Edinburgh Fringe 2012
Song of the Goat condense Macbeth into a 75 minute polyphonic impression. Fabulously ritualistic and utterly breathtaking, its beauty is nonetheless at odds with the essential ugliness of Macbeth
Song of the Goat’s Macbeth is a wonderfully primal, deeply ritualistic performance that takes the essence of the play and depicts it through the use of polyphonic music and ritual in a way that is quite simply breathtaking. As a production it is stunning; as a Macbeth, however, it doesn’t quite hit the mark.
Song of the Goat is a Polish theatre company set up by Grzegorz Bral and Anna Zubrzyka in 1996. Deeply influenced by Jerzy Grotowski, Song of the Goat is a training based, laboratory company. It attempts to find the inner essence and ritual in performance using the musicality of the words. It aims to ”unlock the power of theatre to offer audiences a profound experience that can reaffirm their own sensitivity and humanity”. Its training approach combining voice, music, drama, and movement demands a lot of the actors but culminates in performances of rare dramatic intensity.
Sound is a key part of Song of the Goat’s work. Rafal Habel sits at the side of the stage playing a kayagum, a Korean stringed instrument that punctuates the action. Wonderful polyphonic singing with a Kryie Elison, a Benedictus and Corsican folk song create an enthralling soundscape. The visual tableaux are astounding, light and shade chiaroscuro worthy of Caravaggio. There is something of the martial arts in the way in which staves are used to illustrate the fighting elements of the play; the swishing as they cut the air forms patterns of sound. This comes together in an ensemble performance that is wonderfully ritualistic and very beautiful.
Yet somehow, while I loved the production and the method, there was a lingering feeling of something not quite right which had to do with how the beauty of the production detracted from something about Macbeth which is essentially ugly: the nature and force of evil.
There’s something rough and raw and elemental about Macbeth that Song of the Goat doesn’t quite capture. The power of Macbeth lies in its poetry of the spoken word, its depiction of evil and of a man internally aware of his fall from grace but in the grip of forces so powerful he cannot stop himself. Condensed into an hour, obviously some of the speeches are missing. The major speeches are kept and well rendered by Gabriel Gawin. However, some of the speeches are muffled by the music and although the music plays a powerfully elemental role it shouldn’t be at the expense of the poetry – the two need to complement each other. The beauty of the production makes it difficult for the nature of evil to be fully realised. Macbeth’s conflicted nature and the place of Lady Macbeth (Anna Zubrzycki) are lost in this production.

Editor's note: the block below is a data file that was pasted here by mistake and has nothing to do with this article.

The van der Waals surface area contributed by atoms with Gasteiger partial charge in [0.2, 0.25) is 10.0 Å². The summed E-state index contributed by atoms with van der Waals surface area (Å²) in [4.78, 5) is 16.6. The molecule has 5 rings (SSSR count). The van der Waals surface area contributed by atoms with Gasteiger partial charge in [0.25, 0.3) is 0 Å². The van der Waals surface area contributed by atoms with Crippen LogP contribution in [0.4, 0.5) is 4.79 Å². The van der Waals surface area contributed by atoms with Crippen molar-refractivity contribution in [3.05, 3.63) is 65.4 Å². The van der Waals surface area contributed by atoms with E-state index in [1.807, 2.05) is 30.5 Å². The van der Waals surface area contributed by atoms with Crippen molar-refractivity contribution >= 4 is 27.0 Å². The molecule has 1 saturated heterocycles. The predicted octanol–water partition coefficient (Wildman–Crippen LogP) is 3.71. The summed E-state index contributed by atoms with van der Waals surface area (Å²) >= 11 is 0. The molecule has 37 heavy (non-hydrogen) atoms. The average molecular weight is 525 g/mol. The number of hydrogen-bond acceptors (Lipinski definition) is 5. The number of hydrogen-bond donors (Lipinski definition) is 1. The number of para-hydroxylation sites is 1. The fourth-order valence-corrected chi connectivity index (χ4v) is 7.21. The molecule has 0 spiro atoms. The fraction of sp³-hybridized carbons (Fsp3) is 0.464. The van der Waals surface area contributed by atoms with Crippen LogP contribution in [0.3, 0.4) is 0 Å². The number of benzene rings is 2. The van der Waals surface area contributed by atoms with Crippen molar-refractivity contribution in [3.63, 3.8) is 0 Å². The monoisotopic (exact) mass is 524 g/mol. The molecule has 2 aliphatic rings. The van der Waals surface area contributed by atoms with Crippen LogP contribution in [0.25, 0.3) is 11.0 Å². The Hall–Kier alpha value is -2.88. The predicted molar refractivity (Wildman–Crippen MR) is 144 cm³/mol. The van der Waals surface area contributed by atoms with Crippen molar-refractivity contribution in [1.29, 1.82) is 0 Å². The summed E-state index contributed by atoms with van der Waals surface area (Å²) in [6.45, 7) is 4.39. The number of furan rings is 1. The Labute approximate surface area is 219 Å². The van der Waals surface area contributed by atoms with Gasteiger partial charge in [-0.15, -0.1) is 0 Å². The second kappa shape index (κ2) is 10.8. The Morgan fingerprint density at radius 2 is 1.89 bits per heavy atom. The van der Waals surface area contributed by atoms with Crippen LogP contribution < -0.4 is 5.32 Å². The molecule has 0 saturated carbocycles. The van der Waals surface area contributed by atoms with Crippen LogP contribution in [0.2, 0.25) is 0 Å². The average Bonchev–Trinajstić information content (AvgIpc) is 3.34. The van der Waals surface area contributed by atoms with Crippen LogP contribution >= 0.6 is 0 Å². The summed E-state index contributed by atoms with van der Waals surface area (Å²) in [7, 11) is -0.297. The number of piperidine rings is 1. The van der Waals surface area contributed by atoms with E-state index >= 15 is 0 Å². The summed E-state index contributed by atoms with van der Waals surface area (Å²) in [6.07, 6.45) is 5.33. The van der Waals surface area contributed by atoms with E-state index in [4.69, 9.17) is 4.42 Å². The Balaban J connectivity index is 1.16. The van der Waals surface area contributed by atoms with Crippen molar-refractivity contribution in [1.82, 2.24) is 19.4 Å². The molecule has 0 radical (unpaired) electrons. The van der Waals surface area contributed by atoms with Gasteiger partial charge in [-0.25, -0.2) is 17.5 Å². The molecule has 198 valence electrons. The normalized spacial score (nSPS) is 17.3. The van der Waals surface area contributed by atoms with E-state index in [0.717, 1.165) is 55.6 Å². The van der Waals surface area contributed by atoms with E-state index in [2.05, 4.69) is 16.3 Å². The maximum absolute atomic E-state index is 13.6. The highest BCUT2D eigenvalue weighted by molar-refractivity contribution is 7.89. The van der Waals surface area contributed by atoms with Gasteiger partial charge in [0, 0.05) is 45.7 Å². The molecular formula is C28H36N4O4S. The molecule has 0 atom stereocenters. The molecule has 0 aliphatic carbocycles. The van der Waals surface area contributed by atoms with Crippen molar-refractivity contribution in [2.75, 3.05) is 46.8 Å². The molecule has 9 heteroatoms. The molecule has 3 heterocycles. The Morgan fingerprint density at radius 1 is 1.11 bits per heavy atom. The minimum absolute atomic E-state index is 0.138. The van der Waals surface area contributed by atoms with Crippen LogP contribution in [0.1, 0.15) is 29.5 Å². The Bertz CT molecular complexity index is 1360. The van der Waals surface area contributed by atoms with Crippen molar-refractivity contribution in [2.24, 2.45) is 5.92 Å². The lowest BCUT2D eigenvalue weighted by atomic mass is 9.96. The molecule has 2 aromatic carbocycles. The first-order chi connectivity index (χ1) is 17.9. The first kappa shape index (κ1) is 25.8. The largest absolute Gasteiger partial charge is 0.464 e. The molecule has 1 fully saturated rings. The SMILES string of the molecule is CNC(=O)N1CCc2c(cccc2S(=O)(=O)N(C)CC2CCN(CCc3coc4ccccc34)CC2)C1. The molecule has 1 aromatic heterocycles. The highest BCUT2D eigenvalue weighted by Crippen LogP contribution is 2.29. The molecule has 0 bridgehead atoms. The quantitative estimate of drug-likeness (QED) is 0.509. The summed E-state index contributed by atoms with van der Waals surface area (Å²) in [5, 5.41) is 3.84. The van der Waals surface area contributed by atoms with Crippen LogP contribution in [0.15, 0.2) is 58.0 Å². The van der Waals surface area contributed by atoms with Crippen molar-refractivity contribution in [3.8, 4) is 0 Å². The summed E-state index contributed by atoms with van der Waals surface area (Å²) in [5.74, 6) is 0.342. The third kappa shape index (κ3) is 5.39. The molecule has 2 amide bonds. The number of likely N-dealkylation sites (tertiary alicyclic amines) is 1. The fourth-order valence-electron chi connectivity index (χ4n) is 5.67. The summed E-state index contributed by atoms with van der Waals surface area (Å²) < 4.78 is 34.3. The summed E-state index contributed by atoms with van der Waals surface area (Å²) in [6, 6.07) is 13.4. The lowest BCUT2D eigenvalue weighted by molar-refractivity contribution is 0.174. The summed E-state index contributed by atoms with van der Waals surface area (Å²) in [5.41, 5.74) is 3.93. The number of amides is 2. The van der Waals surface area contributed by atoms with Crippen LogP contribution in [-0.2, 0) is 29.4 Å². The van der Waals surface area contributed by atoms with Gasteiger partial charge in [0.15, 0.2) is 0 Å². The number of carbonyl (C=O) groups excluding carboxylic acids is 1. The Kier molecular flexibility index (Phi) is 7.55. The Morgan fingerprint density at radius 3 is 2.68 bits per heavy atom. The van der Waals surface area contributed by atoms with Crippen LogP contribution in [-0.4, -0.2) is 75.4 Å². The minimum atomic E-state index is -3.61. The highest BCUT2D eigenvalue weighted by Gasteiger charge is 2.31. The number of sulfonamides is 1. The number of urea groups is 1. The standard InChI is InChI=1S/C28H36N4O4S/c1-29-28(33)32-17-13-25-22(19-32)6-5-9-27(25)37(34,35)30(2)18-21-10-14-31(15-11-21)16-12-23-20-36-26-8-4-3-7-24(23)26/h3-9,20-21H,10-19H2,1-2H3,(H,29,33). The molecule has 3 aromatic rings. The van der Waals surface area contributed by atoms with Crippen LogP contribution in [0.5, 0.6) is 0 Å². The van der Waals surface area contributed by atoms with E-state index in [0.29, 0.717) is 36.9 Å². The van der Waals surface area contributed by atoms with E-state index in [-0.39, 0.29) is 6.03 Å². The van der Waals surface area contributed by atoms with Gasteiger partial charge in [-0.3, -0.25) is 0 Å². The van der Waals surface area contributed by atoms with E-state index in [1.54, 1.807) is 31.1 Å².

However, what does shine through in this Macbeth is the elemental forces that grip Macbeth. The witch is always present on stage, dancing around tantalising him and becoming part of his waking and sleeping self. Taken over by forces beyond his control, this Macbeth suggests the irrational nature of evil with resonances of recent conflict in Eastern Europe and the ways in which hatred can enter and be passed from one person to the next. As the play ends, MacDuff is left on stage, and more than any other Macbeth I have seen, there is the feeling that the violence is not finished but will continue to be visited upon those yet to come.
It’s a wonderful ensemble performance of movement, spoken word and song, and a fabulous spectacle. But while it is a wonderfully immersive performance, as a Macbeth it fails to totally convince.